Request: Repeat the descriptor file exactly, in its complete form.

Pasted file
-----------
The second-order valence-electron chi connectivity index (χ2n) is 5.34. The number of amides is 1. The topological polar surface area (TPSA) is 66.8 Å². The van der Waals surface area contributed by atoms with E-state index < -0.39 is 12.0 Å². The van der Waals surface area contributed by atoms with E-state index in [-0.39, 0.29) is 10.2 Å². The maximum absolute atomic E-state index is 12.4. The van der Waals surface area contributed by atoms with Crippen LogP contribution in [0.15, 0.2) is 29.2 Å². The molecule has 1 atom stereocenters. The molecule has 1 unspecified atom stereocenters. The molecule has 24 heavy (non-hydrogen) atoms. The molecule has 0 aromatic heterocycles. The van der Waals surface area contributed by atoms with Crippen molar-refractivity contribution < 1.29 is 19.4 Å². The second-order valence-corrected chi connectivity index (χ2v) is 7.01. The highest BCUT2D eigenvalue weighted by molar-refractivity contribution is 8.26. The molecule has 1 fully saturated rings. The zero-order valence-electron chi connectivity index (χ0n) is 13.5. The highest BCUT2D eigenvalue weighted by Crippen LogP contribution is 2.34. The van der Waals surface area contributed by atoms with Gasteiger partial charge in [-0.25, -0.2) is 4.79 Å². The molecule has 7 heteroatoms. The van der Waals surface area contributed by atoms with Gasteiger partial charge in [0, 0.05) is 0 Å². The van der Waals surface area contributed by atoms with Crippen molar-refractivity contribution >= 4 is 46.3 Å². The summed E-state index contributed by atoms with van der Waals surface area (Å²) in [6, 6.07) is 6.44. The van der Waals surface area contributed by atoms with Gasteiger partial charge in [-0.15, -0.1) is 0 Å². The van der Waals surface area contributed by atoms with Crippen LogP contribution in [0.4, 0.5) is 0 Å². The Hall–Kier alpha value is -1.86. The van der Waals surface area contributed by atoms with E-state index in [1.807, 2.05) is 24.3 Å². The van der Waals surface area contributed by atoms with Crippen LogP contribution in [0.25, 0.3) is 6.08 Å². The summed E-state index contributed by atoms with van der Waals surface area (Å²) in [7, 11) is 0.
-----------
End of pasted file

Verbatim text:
The second-order valence-electron chi connectivity index (χ2n) is 5.34. The number of amides is 1. The topological polar surface area (TPSA) is 66.8 Å². The van der Waals surface area contributed by atoms with E-state index < -0.39 is 12.0 Å². The van der Waals surface area contributed by atoms with E-state index in [-0.39, 0.29) is 10.2 Å². The maximum absolute atomic E-state index is 12.4. The van der Waals surface area contributed by atoms with Crippen LogP contribution in [0.15, 0.2) is 29.2 Å². The molecule has 1 atom stereocenters. The molecule has 1 unspecified atom stereocenters. The molecule has 24 heavy (non-hydrogen) atoms. The molecule has 0 aromatic heterocycles. The van der Waals surface area contributed by atoms with Crippen molar-refractivity contribution < 1.29 is 19.4 Å². The second-order valence-corrected chi connectivity index (χ2v) is 7.01. The highest BCUT2D eigenvalue weighted by molar-refractivity contribution is 8.26. The molecule has 1 fully saturated rings. The zero-order valence-electron chi connectivity index (χ0n) is 13.5. The highest BCUT2D eigenvalue weighted by Crippen LogP contribution is 2.34. The van der Waals surface area contributed by atoms with Gasteiger partial charge in [-0.25, -0.2) is 4.79 Å². The molecule has 7 heteroatoms. The van der Waals surface area contributed by atoms with Gasteiger partial charge in [0, 0.05) is 0 Å². The van der Waals surface area contributed by atoms with Crippen molar-refractivity contribution >= 4 is 46.3 Å². The summed E-state index contributed by atoms with van der Waals surface area (Å²) in [6, 6.07) is 6.44. The van der Waals surface area contributed by atoms with Gasteiger partial charge in [-0.15, -0.1) is 0 Å². The van der Waals surface area contributed by atoms with Crippen LogP contribution in [0.4, 0.5) is 0 Å². The Hall–Kier alpha value is -1.86. The van der Waals surface area contributed by atoms with E-state index in [1.807, 2.05) is 24.3 Å². The van der Waals surface area contributed by atoms with Crippen LogP contribution in [0.25, 0.3) is 6.08 Å². The summed E-state index contributed by atoms with van der Waals surface area (Å²) in [7, 11) is 0.